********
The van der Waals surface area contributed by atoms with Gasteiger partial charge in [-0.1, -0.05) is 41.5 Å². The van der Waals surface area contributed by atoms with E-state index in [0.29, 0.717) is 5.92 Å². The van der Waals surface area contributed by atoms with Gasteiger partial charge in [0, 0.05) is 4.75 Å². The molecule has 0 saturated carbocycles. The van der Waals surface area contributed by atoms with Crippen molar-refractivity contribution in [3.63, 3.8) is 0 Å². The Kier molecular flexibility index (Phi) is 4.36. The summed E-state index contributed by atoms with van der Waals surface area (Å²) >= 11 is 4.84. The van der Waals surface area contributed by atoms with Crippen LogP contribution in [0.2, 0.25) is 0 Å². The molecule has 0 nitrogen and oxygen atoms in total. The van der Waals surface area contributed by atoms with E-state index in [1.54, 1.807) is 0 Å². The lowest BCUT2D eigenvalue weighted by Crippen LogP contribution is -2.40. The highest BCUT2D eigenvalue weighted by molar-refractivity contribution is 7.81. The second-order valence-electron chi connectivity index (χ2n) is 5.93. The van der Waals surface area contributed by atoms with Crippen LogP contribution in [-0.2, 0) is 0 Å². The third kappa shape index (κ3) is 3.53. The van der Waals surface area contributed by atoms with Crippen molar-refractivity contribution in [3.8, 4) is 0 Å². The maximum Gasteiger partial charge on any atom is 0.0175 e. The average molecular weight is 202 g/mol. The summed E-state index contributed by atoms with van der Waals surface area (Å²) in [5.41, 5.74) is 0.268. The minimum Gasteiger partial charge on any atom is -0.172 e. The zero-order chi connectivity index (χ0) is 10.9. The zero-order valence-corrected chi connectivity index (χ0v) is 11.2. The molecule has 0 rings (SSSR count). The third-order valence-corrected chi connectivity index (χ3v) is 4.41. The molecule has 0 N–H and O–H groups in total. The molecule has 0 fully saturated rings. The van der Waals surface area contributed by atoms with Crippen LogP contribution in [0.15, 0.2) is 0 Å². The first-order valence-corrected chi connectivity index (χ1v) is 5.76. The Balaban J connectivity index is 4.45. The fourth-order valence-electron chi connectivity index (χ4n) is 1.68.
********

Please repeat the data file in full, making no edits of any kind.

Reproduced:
The van der Waals surface area contributed by atoms with Gasteiger partial charge in [-0.1, -0.05) is 41.5 Å². The van der Waals surface area contributed by atoms with E-state index in [0.29, 0.717) is 5.92 Å². The van der Waals surface area contributed by atoms with Gasteiger partial charge in [0, 0.05) is 4.75 Å². The molecule has 0 saturated carbocycles. The van der Waals surface area contributed by atoms with Crippen molar-refractivity contribution in [3.63, 3.8) is 0 Å². The Kier molecular flexibility index (Phi) is 4.36. The summed E-state index contributed by atoms with van der Waals surface area (Å²) >= 11 is 4.84. The van der Waals surface area contributed by atoms with Crippen LogP contribution in [0.2, 0.25) is 0 Å². The molecule has 0 nitrogen and oxygen atoms in total. The van der Waals surface area contributed by atoms with E-state index in [1.54, 1.807) is 0 Å². The lowest BCUT2D eigenvalue weighted by Crippen LogP contribution is -2.40. The highest BCUT2D eigenvalue weighted by molar-refractivity contribution is 7.81. The second-order valence-electron chi connectivity index (χ2n) is 5.93. The van der Waals surface area contributed by atoms with Crippen LogP contribution in [-0.2, 0) is 0 Å². The third kappa shape index (κ3) is 3.53. The van der Waals surface area contributed by atoms with Crippen molar-refractivity contribution in [3.8, 4) is 0 Å². The maximum Gasteiger partial charge on any atom is 0.0175 e. The average molecular weight is 202 g/mol. The summed E-state index contributed by atoms with van der Waals surface area (Å²) in [5.41, 5.74) is 0.268. The minimum Gasteiger partial charge on any atom is -0.172 e. The zero-order chi connectivity index (χ0) is 10.9. The zero-order valence-corrected chi connectivity index (χ0v) is 11.2. The molecule has 0 rings (SSSR count). The third-order valence-corrected chi connectivity index (χ3v) is 4.41. The molecule has 0 N–H and O–H groups in total. The molecule has 0 fully saturated rings. The van der Waals surface area contributed by atoms with Crippen LogP contribution in [0.15, 0.2) is 0 Å². The first-order valence-corrected chi connectivity index (χ1v) is 5.76. The Balaban J connectivity index is 4.45. The fourth-order valence-electron chi connectivity index (χ4n) is 1.68.